As of five days ago, I had never been to Alaska, let alone a research station tucked into the Kachemak Bay on the Kenai Peninsula. The AAUS Mitchell Internship has given me the opportunity to join Brenda Konar and her group at the Kasitsna Bay Laboratory studying various aspects of intertidal and subtidal community ecology along a glacial gradient in the Kachemak Bay, Alaska.
Although Alaska is still part of the US, it feels a world away from Colorado. The trip up north took 12 hours across three flights and a water taxi. The views from the plane from Anchorage to Homer and the water taxi were unbelievable! The sights of crisp water, islands and bays, sea otters playing, and looming snow-capped mountains made the nerves of diving in the cold Alaskan waters slip away.
My first few days at the research station consisted of processing samples in the lab for species composition, biomass, and reproductive effort. This allowed me to jump right into learning my Alaskan intertidal species. To further my species identification knowledge, I have been putting together a target species list for dive sampling- sea stars, kelp, nudibranchs, oh my!
After these first few days of diving into processing samples, I got to dive into the water. I learned how to properly don a dry suit, the beauty of corn starch on seals, and that the nerves of dry suit diving will immediately disappear once you’re weighted down and overheating. I can now officially say I have dove in a dry suit, and in just a few days we will go to work on dive sampling! I’m thrilled about this opportunity to expand my research diving techniques and experience in order to explore a whole new environment. I have already seen so many organisms, like sea stars and nudibranchs, that I had not often seen in warm water. The ocean is such a vast and incredible world, and I can’t wait to experience the wonders of cold water ecosystems while contributing to research.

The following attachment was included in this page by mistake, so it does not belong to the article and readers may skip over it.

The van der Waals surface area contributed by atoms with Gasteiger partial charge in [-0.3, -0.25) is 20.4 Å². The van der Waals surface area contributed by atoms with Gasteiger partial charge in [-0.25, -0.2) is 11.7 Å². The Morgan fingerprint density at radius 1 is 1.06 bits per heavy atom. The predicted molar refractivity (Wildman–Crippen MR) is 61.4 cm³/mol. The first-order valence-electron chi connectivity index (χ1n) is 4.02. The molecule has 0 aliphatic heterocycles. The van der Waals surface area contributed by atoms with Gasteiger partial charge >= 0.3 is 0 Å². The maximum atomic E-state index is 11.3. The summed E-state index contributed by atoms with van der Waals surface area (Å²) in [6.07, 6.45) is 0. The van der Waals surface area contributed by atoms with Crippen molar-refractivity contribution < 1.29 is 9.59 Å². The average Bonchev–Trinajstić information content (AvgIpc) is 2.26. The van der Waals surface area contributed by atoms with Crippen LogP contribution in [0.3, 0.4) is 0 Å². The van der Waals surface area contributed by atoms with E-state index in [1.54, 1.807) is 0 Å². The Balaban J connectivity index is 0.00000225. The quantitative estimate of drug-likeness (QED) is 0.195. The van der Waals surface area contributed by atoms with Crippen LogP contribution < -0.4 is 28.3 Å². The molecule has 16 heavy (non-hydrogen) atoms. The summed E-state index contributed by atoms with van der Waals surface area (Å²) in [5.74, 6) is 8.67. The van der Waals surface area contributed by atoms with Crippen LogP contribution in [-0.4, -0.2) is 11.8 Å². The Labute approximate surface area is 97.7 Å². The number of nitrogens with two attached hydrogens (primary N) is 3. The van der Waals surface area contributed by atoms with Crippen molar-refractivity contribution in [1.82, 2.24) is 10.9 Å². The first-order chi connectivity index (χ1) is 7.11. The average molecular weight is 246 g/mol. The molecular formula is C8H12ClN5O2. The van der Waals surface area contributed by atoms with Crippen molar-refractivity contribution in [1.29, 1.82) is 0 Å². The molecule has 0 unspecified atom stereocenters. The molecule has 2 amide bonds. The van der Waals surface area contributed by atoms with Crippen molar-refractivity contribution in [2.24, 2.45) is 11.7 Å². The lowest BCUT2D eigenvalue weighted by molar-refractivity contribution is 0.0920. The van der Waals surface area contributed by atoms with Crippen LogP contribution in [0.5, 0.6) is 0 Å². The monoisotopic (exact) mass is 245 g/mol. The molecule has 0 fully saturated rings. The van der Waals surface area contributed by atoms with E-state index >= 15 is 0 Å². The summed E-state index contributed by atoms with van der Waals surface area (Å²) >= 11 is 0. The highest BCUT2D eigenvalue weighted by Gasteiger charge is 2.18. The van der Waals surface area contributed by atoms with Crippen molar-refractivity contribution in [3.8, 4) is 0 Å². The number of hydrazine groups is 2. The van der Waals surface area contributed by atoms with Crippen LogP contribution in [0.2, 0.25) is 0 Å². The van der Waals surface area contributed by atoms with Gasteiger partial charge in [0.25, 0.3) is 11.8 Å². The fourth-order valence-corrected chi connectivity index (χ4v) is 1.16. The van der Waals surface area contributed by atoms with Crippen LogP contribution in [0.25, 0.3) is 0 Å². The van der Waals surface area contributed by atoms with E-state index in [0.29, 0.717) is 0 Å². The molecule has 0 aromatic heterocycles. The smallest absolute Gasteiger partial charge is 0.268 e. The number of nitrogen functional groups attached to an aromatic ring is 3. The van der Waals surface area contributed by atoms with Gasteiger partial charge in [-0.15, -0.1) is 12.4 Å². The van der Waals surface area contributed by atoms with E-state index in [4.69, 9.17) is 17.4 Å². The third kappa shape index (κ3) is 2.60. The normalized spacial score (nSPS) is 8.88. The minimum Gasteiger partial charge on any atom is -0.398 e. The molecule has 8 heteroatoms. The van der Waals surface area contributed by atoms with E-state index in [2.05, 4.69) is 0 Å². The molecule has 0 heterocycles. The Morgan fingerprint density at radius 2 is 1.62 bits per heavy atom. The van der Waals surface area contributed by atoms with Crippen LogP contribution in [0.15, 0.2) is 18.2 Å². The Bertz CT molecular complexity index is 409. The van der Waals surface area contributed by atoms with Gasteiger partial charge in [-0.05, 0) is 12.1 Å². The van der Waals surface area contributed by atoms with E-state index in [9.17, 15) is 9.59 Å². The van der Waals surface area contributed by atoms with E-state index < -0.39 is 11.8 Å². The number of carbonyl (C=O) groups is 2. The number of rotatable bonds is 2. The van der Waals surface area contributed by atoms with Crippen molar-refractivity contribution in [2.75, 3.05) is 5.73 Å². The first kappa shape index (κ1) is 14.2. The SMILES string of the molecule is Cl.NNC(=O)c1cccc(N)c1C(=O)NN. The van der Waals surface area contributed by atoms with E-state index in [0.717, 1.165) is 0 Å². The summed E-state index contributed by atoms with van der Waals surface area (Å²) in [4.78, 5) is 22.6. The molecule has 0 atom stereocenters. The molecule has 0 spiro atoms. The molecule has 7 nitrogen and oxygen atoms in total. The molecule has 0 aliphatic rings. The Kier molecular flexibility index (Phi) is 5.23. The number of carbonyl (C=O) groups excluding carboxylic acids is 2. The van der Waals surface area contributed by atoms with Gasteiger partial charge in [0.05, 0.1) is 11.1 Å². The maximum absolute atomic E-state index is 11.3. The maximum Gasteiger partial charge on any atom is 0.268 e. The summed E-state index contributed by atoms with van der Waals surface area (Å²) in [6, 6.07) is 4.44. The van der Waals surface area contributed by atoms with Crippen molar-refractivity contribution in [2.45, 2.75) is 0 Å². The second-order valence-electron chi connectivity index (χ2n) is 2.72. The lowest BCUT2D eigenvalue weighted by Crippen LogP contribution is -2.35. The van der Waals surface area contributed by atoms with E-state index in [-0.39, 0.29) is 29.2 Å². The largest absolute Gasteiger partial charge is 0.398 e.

Lucky for me, the Konar group’s research covers both the intertidal and subtidal. This means that in addition to dive sampling, I get to help the team with intertidal sampling of mussels, clams, algae, and other critters. Today, I had the opportunity to assist with sea otter surveys where we set up a telescope at a look out point and recorded sea otter feeding behavior.
I have already learned so much, and I know I will continue to absorb boatloads of knowledge and skills throughout the course of this summer. I have even gained some skills I didn’t expect, like learning how to don a survival suit!